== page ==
Get-LoggedOnUser Gathers information of logged on users on remote systems

This script utilizes quser to query either the local or remote system and parses this into PowerShell objects using the ConvertFrom-Csv Cmdlet. It supports pipeline input or an array of computers in the ComputerName parameter.

 
 
 
 
 
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9/23/2015
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  • Query specific users
    2 Posts | Last post November 16, 2015
    • Hi, I would like to use the script to query users who have active sessions but are idle for longer then one day, so i can logoff those sessions. How would I do that?
      
      
    • Hello J. Miezenbeek,
      
      Yes this is possible when this script is used in combination with the Disconnect-LoggedOnUser script, here is the syntax that you require:
      
      .\Get-LoggedOnUser.ps1 | Where-Object {[datetime]$_.LogonTime -le (Get-Date).AddDays(-1)} | Disconnect-LoggedOnUser -Verbose
      
      My Disconnect-LoggedOnUser script is available here: https://gallery.technet.microsoft.com/scriptcenter/Disconnect-LoggedOnUser-116ea40c
      
      
  • more servers....
    4 Posts | Last post November 03, 2015
    • Hello Jaap
      indeed a very nice script, but I have two problems /questions about it;
      We have over 500 servers, and then it is not very convenient to process all servers manually into the script as the example that has been given.
      
      Second if the firewall is not annoying file and printer sharing the script gives a error for the specific server in question "Error 1722: The RPC server is unavailable", but when you put a lot of server into the script, who don’t know exactly which servers is giving this error.
      Is it possible that the script;
      A > Can look to one or more OU locations within Active directory?
      B > To have so sort of logging , which servers is successfully been processed and which ones give an error?
      That would really help me….
      Greetings,
      
      Charles
      
    • A: Couldn't you use Get-ADComputer -SearchBase 'OU=your,DC=jaap,DC=com' to gather the computeraccounts and then pipe that into this script using ForEach-Object? Alternatively you could also use the [adsisearcher] type accelerator for this purpose, then you don't require the ActiveDirectory module. Let me know if you need any help constructing the syntax for using either one of these solutions.
      
      B: I enabled error logging in two different ways, I added in a property that contains the error message if the tool cannot connect to a remote system. And the error message is also written to the $Error variable. To do this I set the $ErrorActionPreference for this script to stop and inserted a try-catch block.
      
      
      Let me know if this helps you with your questions.
    • > A: I can confirm that it's possible to use the Get-LoggedOnUser AND gather computeraccounts within different OUs with the syntax Jaap described above: Get-ADComputer -SearchBase 'OU=your,DC=jaap,DC=com' and a ForEach loop.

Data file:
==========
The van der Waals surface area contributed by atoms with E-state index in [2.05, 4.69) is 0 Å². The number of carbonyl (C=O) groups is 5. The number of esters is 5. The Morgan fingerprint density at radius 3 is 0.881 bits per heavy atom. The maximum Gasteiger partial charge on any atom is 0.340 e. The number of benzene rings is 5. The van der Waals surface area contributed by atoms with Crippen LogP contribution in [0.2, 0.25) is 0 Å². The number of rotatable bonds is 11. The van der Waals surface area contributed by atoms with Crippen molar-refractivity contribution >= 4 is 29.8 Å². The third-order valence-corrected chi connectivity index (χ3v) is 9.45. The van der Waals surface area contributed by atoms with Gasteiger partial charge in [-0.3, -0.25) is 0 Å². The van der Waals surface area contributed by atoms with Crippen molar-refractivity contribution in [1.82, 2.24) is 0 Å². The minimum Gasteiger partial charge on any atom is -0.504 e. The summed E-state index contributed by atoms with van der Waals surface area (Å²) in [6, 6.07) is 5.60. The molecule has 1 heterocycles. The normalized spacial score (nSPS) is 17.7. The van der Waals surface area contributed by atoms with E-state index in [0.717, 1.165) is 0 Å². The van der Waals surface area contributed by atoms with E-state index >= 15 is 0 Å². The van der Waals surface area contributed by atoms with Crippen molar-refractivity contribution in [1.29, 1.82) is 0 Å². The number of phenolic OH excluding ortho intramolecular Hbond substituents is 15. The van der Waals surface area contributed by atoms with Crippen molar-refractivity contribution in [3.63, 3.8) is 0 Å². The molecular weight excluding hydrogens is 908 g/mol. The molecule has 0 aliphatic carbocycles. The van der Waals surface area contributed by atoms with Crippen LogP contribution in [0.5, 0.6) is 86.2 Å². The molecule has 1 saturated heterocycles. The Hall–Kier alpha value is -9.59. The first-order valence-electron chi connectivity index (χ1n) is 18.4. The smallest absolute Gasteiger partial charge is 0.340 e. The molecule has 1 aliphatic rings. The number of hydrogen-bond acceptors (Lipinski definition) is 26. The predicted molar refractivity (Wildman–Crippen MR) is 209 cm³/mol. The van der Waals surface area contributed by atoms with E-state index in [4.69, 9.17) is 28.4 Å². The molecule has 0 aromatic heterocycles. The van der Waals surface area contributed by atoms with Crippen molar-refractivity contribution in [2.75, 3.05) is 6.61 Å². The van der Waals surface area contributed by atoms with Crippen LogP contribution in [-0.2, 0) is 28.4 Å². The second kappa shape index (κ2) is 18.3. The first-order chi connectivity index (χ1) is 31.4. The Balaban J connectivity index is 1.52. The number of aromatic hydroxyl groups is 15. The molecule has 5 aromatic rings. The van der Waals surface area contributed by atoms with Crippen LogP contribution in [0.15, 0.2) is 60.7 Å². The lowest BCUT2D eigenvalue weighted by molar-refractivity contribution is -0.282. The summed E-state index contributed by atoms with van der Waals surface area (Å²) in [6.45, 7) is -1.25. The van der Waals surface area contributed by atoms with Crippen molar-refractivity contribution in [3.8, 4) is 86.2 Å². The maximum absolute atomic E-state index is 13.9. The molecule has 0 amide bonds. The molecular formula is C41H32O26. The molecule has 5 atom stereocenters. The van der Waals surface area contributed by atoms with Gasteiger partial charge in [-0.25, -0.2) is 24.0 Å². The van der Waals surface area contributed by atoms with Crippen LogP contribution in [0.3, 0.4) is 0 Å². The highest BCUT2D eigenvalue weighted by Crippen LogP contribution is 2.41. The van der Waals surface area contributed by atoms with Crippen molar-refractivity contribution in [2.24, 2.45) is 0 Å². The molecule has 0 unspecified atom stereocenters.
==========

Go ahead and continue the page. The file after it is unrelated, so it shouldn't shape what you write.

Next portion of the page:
Great Work!
    • Thanks for the feedback M_Petersen, I appreciate that you took the time to treat my code.
  • Fails with StrictMode on
    2 Posts | Last post September 23, 2015
    • With StrictMode=latest an exception may be triggered due to exceeding the array boundary when getting the value of Logon time (which is the last element, but it may be composed of 1, 2 or more delimited values due to local time format settings). 
      
      I had to change these lines to make it work:
      
      $HashProps.LogonTime = $CurrentLine[4..($CurrentLine.GetUpperBound(0))] -join ' '
      ...
      $HashProps.LogonTime = $CurrentLine[5..($CurrentLine.GetUpperBound(0))] -join ' '
      
      Hope this helps.
    • Cool that does make sense, I have taken your feedback and added it to the script. Thanks for taking the time to look at my script and suggesting this workaround. Personally I would have probably gone for the .Length property and substract 1 from the result, but GetUpperBound is a cleaner alternative.
      
      Thanks for your feedback!
  • Logoff all disconnected users
    4 Posts | Last post June 03, 2015
    • Would there be away to logoff disconnected sessions that are found
    • That is a good suggestion, I will create a script for that and post here once it is available. You can expect it soon.
    • Thanks looking forward to the update
    • Hello Condrovic, I have created an additional function named Disconnect-LoggedOnUser and uploaded it to the TechNet Script Gallery. It is available here: 
      https://gallery.technet.microsoft.com/scriptcenter/Disconnect-LoggedOnUser-116ea40c
      
      Or you can find it in the description of this script.
  • Very Nice!
    2 Posts | Last post January 30, 2015
    • I just wanted to comment and say that your script is very nice!  With the output being an object, I can then pipe that on through to log off the users with disconnected sessions!
      
    • Indeed, I'm glad you enjoy the script
  • Logged on User and the Status (State) into csv file
    2 Posts | Last post January 30, 2015
    • I have a requirement, Need to get all logged in users and their status (Active or disconnected)in to a CSV file... for set of servers 
      
      Much Appreciated if you provide me some guidelines or the script.. 
      
      Thanks in advance
      G
    • Assuming you are running the code from a computer that has the AD module available and PowerShell v3 you could run the following code: